It is conventional wisdom in enviro circles that a big part of a green future is green cities, and a big part of green cities is dense, mixed-use development, wherein people interact with their neighbors, walk or bike to amenities, and generally have a much smaller environmental footprint than suburbanites. In other words: new urbanism.

Supporters of new urbanism face a daunting challenge, though: namely, the apparently overwhelming preference of Americans for sprawling, single-use suburbs. If dense, mixed-use urban communities are so great, how come there just aren’t that many? How come nobody seems to want to live in them?

There are two basic schools of thought on this question.

One is that people prefer privacy and space. They prefer big-box stores with huge selection and low prices. They prefer wealthy schools. They’re willing to accept long commutes, lots of driving, a lack of street life, and a lack of diversity in exchange. Perhaps young people enjoy the hustle-and-bustle of dense urban areas, but once they have kids they will prefer the yards, space, safety, privacy, and good schools of suburban life.

Another school of thought is handily summarized by Alex Steffen in a recent comment on WC (which I happened to read while writing this post, fortuitously):

… much of the best work on regional planning over the last ten years has shown just how political suburban sprawl is: there is almost not a single element of the creation of suburbs (as we think of them in N.America) that isn’t massively influenced by political choices made in large part to benefit the people who build and live in them — cheap gas; mortgage deductions; state subsidies for new schools, emergency services and infrastructure; the absorption of environmental externalities by the public; the practice of exclusionary zoning to keep the less wealthy out (and thus disproportionately shirk social obligations); the list goes on and on. As someone said, suburbs are less designed than legislated.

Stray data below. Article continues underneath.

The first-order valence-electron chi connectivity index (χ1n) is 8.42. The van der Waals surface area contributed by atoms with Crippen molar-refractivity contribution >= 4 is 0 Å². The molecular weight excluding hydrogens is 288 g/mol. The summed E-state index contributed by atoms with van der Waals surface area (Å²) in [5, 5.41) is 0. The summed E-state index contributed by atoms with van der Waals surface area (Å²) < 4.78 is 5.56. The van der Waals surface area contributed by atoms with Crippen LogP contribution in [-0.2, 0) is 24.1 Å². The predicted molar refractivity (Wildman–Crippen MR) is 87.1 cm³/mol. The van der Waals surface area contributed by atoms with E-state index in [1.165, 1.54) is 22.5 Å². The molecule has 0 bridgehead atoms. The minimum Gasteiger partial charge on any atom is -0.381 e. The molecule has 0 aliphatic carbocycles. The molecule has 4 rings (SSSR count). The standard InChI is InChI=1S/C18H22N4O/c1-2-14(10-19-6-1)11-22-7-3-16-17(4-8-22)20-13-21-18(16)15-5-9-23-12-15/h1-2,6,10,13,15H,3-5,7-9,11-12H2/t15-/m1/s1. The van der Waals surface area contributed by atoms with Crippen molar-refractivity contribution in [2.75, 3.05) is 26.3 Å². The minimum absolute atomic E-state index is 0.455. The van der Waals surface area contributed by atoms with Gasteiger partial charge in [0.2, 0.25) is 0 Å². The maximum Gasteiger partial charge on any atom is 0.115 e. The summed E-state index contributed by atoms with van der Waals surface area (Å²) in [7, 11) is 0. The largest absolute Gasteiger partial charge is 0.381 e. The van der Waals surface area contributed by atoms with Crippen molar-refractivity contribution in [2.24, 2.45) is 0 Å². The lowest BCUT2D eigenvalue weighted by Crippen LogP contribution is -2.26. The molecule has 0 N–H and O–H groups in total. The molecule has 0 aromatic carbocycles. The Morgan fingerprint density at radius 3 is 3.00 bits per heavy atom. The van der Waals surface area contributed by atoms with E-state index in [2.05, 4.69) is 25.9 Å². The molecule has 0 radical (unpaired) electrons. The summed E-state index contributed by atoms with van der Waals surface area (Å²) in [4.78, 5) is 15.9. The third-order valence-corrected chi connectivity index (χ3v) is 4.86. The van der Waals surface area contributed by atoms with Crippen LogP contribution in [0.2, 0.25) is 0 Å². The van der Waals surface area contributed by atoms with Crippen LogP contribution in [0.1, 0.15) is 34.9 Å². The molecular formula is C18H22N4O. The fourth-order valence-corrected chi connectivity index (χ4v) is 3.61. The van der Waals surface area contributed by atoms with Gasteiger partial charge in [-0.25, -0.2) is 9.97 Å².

I honestly don’t know the answer. And neither does Stuart Buck, who asked the pointed question last year: "Why isn’t there more new urbanism?" He points out that housing prices in existing new urban communities tend to be sky-high, which would indicate considerable unmet demand. Is the market failing to meet a demand? If so, why? There’s some great discussion in comments too, before the comment spambots take over.

I found Buck’s post via the Crunchy Con blog on National Review Online. The blog takes off from Rod Dreher’s profligately titled new book Crunchy Cons: How Birkenstocked Burkeans, gun-loving organic gardeners, evangelical free-range farmers, hip homeschooling mamas, right-wing nature lovers, and their diverse tribe of countercultural conservatives plan to save America (or at least the Republican Party). I recently finished the book and will be writing a review soon. The capsule review: It’s chock full of interesting, engaging, provocative ideas — many of which I think Gristmill readers will find resonant in their own lives. However, it remains frustratingly shallow; it doesn’t follow those ideas to their logical conclusions, or explore any of the contradictions that hover around the margins. It’s a snack, but not much of a meal. Recommended, though.

Oh, but to get back to the point: Why do you think there isn’t more new urbanism?